Leitrim Hurlers Still Believe, Despite All the Evidence

Carrick-on-Shannon – Through the hail of bad news raining down on the country, Irish people can still take heart from the courageous story of Leitrim’s inter-county hurlers, who togged off last night in the freezing drizzle to begin their arduous winter training, fired by the belief that anything is possible – despite all the evidence.

Leitrim residents remain baffled as to why it is Ireland's least populous county.

Leitrim residents remain baffled as to why it is Ireland's least populous county.

Leitrim is the least populous of all Ireland’s counties with a mere 29,000 people living in the middle of nowhere between Connacht and Donegal, but its hurlers are undaunted in their pursuit of glory, which has so far eluded the county for over a century.

Leitrim currently boasts no hurling honours and one of the least competitive county championships in Ireland. 12 of the last 12 championships have been won by the same club, St. Mary’s Kiltoghert, with the only other team to win in the last 23 years being Gortletteragh. Despite the paucity of talent and competition, however, Leitrim hurlers continue to show up for training every Thursday night.

Manager Kevin Glancy beamed proudly out at the bedraggled bunch from under his umbrella, as he shouted instructions on how to “rise” the ball, the art of getting it off the ground quickly so one can hit it more cleanly, which is so basic to the game.

A Leitrim hurler attempts to rise the ball and hit it while the others offer encouragement.

A Leitrim hurler attempts to rise the ball and hit it while the others offer encouragement.

“Sure, I know those Kilkenny and Tipp lads are fair good at these skills,” said Glancy unhurriedly, “but they’ve been out practicing since October. We’re only getting started now and I’m sure the lads will have the hang of it come next spring.”

“Once we’re able to get the ball off the ground at will, just watch us go.”

Since he was appointed manager of Leitrim, Glancy has been noted for his insistence that Leitrim play “the modern game,” and particularly for his insistence that players hit the ball out of their hands.

“The game has changed an awful lot in recent years and Leitrim will have to change with it,” said Glancy fervently. “A lot of people think we should stick with our traditional skills but we have to be modern if we ever hope to beat the likes of Kilkenny and lift the Liam McCarthy cup.”

“I think we could give [All-Ireland Champions] Tipp a run for their money come next September,” said Glancy, as he watched his players attempting a “sideline puck” – the technique of hitting a stationary ball on the ground while standing right next to it – with no success.

Last year’s top scorer Clement Cunniffe said that he felt “really good” about Leitrim’s prospects in 2011.

St. Mary's and Gortletteragh do battle before an enthralled crowd of hedges.

St. Mary's and Gortletteragh do battle before an enthralled crowd of hedges.

“Yeah, I mean, we have some good new young lads coming into the team from the U-21s,” said Cunniffe, planting the bas of the hurley into the muddy ground so he could lean his somewhat overweight arse on the handle. “Young Kennelly from Gortletteragh actually ran a few metres with the ball on the end of his hurley. We haven’t seen skill like that in this county for many a year.”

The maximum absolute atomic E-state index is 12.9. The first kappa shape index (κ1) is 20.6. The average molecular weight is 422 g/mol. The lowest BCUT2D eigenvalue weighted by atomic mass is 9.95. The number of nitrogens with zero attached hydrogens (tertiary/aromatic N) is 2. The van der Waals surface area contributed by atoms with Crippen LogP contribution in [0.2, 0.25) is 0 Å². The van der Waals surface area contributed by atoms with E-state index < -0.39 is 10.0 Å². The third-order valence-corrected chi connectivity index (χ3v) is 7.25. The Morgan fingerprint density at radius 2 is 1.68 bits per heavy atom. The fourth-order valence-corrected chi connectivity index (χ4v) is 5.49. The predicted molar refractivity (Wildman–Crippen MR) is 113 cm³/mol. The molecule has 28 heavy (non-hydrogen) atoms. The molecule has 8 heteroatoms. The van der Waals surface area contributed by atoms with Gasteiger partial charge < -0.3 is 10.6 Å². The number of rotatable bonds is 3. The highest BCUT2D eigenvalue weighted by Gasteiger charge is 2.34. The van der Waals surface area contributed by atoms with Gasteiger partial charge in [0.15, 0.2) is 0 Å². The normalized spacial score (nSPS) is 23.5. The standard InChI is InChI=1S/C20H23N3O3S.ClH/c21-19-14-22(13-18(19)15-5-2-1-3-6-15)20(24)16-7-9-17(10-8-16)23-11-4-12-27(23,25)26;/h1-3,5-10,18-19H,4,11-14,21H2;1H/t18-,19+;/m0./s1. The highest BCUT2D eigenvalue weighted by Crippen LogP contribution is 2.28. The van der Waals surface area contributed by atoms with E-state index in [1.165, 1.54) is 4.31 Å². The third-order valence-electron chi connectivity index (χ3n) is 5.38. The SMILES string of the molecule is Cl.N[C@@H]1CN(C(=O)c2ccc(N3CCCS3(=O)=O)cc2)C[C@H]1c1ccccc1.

“All those GAA-sponsored egg-and-spoon races are starting to pay off.”

Cunniffe has been playing hurling with Leitrim now for ten years and feels happy that he will pass on a legacy of growing achievements to the next generation.

“Yeah, last year we came so close in the Lory Meagher Cup [a new 4th tier competition for ex-patriot drinking clubs, paralympian teams, and Leitrim],” said Cunniffe, shaking his head at the memories. “We had a great win over South Down Syndrome in Round 1, beating them by a point 1-13 to 1-12. But then it all went wrong for us away at Longford in the semi-final, losing 2-21 to 0-10.”

“In fairness, Longford are a very strong team. I’ve even put €20 on them to win the All-Ireland over the next five years,” said Cunniffe with a crafty wink. “They impressed me that much.”

News of Leitrim hurlers’ heroic struggles against reality have inspired many across the nation to keep going in the face of overwhelming odds. Taoiseach Brian Cowen even felt moved enough to mention them in a speech about Ireland’s total bankruptcy.

An unnamed Department of Finance official waits anxiously for the outcome of Cowen's 2,000,000,000/1 longshot on Leitrim.

An unnamed Department of Finance official waits anxiously for the outcome of Cowen's 2,000,000,000/1 longshot on Leitrim.

“I may have bollixed the country for the rest of the 21st century,” said Cowen, in a remarkably forthright but honest and accurate statement. “But Leitrim hurlers have shown that we can never break the will of the Irish people.”

“If we all just put our heads down, way deep into the sand, everything will be all right.”

“This year, as a show of support, I’m putting the country’s last remaining €50 on Leitrim to win the All-Ireland. At odds of 2,000,000,000/1, that just might be enough to get us out of the hole I dug.”

“Those boys up in Leitrim are the only hope for the country now,” he added.

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